Wasn’t Big Boys brilliant? The Channel 4 comedy came out earlier this year and seemingly charmed everyone. It was funny, sharp and full of heart; a wonderful tribute to gay culture, working class experiences, and the power of friendship between young men.
It made me feel terrible. Big Boys was written by Jack Rooke and based on the time he spent at Westminster University, doing the same journalism degree I did but a few years later. Our experiences couldn’t have been more different.
Rooke was the first person in his family to go to university; my family is so steeped in academia that my great-grandfather taught at a madrasa in Marrakech around a century ago. He grew up less than 20 minutes away from the Harrow campus but found the move overwhelming; I came all the way from France without a second thought.
As he puts it in his show, which is autobiographical, going to university changed his life. Even as a child, the possibility of me leaving education at 18 never crossed my mind. It wasn’t that I liked studying – I’ve always hated it and couldn’t wait to enter the workforce. University was just something you did for three years, to pass the time while getting your parents off your back.
In the end, passing the time was exactly what I did. I partied very hard and had a lovely time discovering London, and made occasional trips to my campus just so the lecturers would know what I looked like. Over the course of one especially memorable semester, I didn’t go to a single lecture. I came out with a 2:1 and the broad ability to keep myself alive. No one has asked me about my degree since then.
In truth, there is no reason why they should have. Towards the end of my third year I interned for this very magazine and learned more in those two weeks than I had in the preceding two and a half years. It isn’t that the degree was inherently bad – journalism is just one of those professions that you learn by doing.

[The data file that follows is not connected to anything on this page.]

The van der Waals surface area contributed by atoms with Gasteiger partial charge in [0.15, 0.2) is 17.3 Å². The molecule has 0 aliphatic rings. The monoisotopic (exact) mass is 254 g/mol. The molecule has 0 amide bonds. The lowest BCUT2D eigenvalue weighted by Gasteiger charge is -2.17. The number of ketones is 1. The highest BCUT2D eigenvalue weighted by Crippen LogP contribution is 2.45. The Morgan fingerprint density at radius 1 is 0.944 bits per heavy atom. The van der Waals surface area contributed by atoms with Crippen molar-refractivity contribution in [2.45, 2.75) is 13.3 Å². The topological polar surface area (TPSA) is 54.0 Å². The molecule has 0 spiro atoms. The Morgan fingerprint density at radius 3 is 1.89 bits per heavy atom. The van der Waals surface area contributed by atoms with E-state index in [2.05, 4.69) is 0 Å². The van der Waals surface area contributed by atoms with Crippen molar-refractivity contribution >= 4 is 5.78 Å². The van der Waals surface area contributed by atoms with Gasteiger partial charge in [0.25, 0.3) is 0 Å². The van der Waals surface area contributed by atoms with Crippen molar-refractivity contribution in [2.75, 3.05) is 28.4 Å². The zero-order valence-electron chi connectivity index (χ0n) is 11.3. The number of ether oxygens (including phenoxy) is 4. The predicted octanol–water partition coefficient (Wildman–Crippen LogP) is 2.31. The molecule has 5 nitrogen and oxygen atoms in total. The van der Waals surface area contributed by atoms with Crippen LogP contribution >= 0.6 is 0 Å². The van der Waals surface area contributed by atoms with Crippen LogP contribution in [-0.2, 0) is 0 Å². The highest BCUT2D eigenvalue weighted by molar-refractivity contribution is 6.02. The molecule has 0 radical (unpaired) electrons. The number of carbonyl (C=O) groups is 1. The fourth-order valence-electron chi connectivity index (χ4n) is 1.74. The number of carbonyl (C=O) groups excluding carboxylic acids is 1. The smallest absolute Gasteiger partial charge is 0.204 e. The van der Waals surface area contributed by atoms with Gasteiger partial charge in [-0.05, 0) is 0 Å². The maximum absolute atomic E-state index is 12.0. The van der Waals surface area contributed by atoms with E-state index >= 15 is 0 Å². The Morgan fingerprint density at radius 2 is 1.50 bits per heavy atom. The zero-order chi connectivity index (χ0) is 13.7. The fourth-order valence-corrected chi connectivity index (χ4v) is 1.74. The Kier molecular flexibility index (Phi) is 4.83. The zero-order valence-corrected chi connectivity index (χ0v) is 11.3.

It was also part of the deal. As I saw it, I took out a £10,000 loan (back when tuition fees were a third of what they are now) and, in exchange, I was given some time to piss about and a piece of paper that’d guarantee me a higher salary. It seemed like a fair deal.
This is why I struggled to get exercised about Rishi Sunak’s campaign vow to phase out degrees that don’t improve the “earning potential” of students. It was criticised for cheapening education and seeing degrees as purely transactional, and he was accused of misunderstanding the very purpose of university.
[See also: International students aren’t the problem, higher education is underfunded]
Still, I’m not sure he is the one who is out of touch. In the aftermath of Sunak’s comments it was lovely to hear from Oxford graduates whose many seminars on Hungarian weaving and medieval Normandy opened their eyes to the world and made them more rounded. No, really, it was great to have to read the tweets and columns of so many of them, on the beauty of learning for learning’s sake.
It just felt like getting dispatches from an entirely different world. In the third year of my journalism degree, in 2012, I was the only student in a class discussion who was familiar with the Leveson Inquiry. If we really were young people learning for learning’s sake, it wasn’t going great.
There is also little point in treating higher education as something that happens in a vacuum. Though I am sure that writing weekly essays on goat herding in ancient Bolivia while at Cambridge gave you countless transferable skills, it is likely that the real career boost you got from it came from the word “Cambridge” being on your CV.
Then again, I do not believe that Sunak has it entirely right either. The point of university isn’t solely to turn young people into model employees, and we should not expect 18-year-olds to pick a narrow professional lane the moment they leave school. If companies want good new recruits, they should consider training them.
Instead, we need to reckon with the fact that, if around half of every generation is now to go to university, that experience can no longer be treated as monolithic. There can be no right or wrong answer to the question of “what should people go to university for?” – it has largely become something that people just do.
Of course, a debate should be had on whether we do want a society in which a majority of young people spend three years doing [fill in as applicable] in exchange for a hefty loan. Widening university access was arguably was one of New Labour’s most successful policies, but that does not mean it was an inherently good one.
For what it’s worth, I personally enjoyed my time at Westminster. Getting to spend three years doing little aside from growing up was a luxury I’d taken for granted – shows like Big Boys taught me to cherish it for what it was. Perhaps that is what university could be: three years to take a deep breath before plunging fully into real life. Couldn’t that be enough?
[See also: If Rishi Sunak cares so much about education, why won’t he fund it?]